• At present South Korea has one of the lowest levels of fertility in the developed world, even when compared to the low-fertility countries such as Germany, Italy and Japan. Protracted low fertility leads to aging and reduction in the size of the population. Thus, it is a cause of significant concern to the South Korean political establishment.
• Signs of recovery in the total fertility rate in South Korea have been seen since 2005. We maintain that this may be the beginning of the long-term recovery. In order to support the recovery the government needs to gain better understanding of its underlying causes and dynamics.
• The recovery is shown to result from the increase in fertility of women aged 30-39 years. This suggests that the sharp declines in fertility in the previous periods represented the phenomenon of postponement of fertility till later stage in life. This is in line with the developments seen elsewhere in the West. People choose to build families and have children later in life. We suggest that the government efforts to elevate birth rates are directed in a more focused way towards meeting the needs of this group of people.1
• The difficulties and priorities of these people are well known: they perceive family life and work as areas of conflicting demands and fear for job security in the event of having a child. Reduction in work-family conflict, real or imagined, should be the overarching aim of the policy makers. Provision of quality child care, flexible working arrangements and legal protection of parents’ employment rights (especially those of mothers) are specific policy directions to consider.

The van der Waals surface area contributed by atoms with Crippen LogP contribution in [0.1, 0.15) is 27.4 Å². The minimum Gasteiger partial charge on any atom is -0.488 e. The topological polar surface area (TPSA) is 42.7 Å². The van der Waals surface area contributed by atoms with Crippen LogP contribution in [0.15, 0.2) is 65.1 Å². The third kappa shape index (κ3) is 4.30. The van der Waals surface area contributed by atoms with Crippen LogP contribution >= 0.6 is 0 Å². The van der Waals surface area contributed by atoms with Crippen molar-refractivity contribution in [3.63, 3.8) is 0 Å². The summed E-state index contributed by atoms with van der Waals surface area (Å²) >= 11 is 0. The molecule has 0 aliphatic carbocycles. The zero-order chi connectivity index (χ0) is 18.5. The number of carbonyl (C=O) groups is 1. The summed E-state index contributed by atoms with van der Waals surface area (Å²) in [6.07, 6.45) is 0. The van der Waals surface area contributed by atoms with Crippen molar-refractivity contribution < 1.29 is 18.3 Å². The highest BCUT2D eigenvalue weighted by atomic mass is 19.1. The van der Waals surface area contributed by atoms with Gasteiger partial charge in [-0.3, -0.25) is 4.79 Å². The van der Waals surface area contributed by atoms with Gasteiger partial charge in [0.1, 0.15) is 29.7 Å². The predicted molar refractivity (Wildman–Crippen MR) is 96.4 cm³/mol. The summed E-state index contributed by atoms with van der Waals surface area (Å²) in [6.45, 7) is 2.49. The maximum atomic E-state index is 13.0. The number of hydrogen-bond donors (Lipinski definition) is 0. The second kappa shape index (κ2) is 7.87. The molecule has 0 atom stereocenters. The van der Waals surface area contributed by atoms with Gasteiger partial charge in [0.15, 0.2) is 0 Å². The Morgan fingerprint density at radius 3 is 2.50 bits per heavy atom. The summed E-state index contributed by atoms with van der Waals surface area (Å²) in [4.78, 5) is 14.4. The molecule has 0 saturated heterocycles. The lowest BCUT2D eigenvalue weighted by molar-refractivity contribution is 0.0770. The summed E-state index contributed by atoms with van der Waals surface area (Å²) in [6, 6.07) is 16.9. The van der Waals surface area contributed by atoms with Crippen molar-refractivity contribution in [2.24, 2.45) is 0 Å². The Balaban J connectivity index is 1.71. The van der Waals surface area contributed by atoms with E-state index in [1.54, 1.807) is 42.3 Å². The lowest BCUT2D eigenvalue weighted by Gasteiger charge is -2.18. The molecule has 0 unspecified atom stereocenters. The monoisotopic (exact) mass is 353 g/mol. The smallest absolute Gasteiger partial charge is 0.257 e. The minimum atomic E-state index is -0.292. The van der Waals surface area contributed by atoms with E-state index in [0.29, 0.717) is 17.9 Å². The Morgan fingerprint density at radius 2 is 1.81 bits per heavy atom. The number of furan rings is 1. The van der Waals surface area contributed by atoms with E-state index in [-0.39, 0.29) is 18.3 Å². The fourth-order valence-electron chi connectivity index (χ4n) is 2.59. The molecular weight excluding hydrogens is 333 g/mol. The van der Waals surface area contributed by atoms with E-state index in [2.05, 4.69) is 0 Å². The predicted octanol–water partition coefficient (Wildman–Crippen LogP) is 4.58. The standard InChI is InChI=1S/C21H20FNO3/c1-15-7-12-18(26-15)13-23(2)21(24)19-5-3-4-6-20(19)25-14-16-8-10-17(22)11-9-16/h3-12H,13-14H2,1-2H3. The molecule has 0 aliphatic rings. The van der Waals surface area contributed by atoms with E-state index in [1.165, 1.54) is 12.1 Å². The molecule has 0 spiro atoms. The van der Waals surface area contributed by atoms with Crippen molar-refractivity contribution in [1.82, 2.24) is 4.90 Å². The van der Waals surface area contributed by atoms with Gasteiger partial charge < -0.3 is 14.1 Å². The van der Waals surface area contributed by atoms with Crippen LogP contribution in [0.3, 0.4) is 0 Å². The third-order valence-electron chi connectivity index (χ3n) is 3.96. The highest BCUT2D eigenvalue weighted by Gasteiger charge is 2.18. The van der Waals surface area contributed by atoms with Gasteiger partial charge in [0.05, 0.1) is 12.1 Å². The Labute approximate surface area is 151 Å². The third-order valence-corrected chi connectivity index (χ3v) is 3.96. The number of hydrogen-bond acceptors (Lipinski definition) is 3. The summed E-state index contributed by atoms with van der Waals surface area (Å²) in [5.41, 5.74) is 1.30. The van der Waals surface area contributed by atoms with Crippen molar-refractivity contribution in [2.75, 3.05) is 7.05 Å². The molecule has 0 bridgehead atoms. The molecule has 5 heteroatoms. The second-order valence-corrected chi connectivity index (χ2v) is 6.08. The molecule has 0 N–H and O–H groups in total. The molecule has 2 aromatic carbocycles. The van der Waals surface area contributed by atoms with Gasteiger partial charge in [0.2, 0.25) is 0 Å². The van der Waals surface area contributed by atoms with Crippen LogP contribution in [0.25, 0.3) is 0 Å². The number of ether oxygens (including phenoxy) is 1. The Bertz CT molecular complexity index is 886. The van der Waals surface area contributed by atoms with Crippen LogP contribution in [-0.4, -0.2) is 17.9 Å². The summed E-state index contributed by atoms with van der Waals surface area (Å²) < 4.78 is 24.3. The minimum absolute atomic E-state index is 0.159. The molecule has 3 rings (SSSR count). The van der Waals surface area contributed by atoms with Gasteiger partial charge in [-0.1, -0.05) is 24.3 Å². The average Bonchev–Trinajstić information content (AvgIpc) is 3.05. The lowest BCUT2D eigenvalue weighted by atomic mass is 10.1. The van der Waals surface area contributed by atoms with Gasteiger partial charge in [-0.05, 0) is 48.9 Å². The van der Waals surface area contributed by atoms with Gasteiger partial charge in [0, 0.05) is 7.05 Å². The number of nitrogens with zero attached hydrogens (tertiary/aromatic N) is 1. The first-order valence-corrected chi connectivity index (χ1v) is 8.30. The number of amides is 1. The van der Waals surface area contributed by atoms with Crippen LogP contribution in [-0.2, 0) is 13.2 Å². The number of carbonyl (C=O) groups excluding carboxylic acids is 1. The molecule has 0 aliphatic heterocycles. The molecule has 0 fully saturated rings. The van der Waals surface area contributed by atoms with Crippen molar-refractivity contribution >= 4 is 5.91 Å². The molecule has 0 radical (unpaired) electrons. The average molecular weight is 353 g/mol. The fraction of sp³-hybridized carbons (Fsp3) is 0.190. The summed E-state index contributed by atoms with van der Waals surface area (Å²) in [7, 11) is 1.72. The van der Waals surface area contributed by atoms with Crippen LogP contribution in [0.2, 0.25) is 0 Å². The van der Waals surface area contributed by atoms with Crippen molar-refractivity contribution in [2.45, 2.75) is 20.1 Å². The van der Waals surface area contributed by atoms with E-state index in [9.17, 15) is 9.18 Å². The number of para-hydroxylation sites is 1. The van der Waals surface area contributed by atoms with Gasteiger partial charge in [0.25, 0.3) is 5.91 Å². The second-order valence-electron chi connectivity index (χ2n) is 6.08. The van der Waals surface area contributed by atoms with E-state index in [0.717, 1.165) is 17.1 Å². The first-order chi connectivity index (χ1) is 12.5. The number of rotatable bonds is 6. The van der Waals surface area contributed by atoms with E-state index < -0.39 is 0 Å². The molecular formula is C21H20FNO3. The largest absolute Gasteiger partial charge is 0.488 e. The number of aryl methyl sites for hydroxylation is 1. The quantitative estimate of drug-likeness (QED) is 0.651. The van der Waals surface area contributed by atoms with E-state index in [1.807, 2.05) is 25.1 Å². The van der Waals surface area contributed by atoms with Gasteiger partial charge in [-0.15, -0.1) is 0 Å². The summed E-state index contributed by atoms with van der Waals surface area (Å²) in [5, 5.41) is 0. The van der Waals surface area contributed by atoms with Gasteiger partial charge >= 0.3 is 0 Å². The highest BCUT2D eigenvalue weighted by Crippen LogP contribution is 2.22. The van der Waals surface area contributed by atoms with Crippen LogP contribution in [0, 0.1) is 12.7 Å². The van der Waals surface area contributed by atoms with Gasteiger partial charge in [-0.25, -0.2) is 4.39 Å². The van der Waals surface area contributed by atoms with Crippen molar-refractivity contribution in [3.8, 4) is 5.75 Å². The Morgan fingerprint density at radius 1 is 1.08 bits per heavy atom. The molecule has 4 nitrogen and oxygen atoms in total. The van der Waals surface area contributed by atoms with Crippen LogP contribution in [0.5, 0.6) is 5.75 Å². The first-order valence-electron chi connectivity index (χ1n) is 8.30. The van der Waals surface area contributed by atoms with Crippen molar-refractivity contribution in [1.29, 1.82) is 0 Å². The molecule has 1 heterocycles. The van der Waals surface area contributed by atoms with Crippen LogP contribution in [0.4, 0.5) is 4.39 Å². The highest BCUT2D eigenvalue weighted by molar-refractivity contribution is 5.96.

• South Korean fertility is expected to increase in future years. By 2024 South Korean fertility can be expected to resemble the levels seen today in Canada, Finland and the Netherlands (TFR around 1.7 children per woman). These are not high levels of fertility, to be sure, but they are also not at the currently experienced ‘lowest low’ levels.
What happened to South Korean fertility?
In the decade spanning the early 1990s and the 2000s, South Korea’s fertility crashed reaching, in terms of TFR (Total Fertility Rate), the level of 1.08 children per woman in 2005. That is roughly half of 2.1 needed for population replacement. Perhaps more disturbingly, this is lower than in any other developed country with the lowest levels of fertility, with a single exception of Taiwan (see Fig. 1).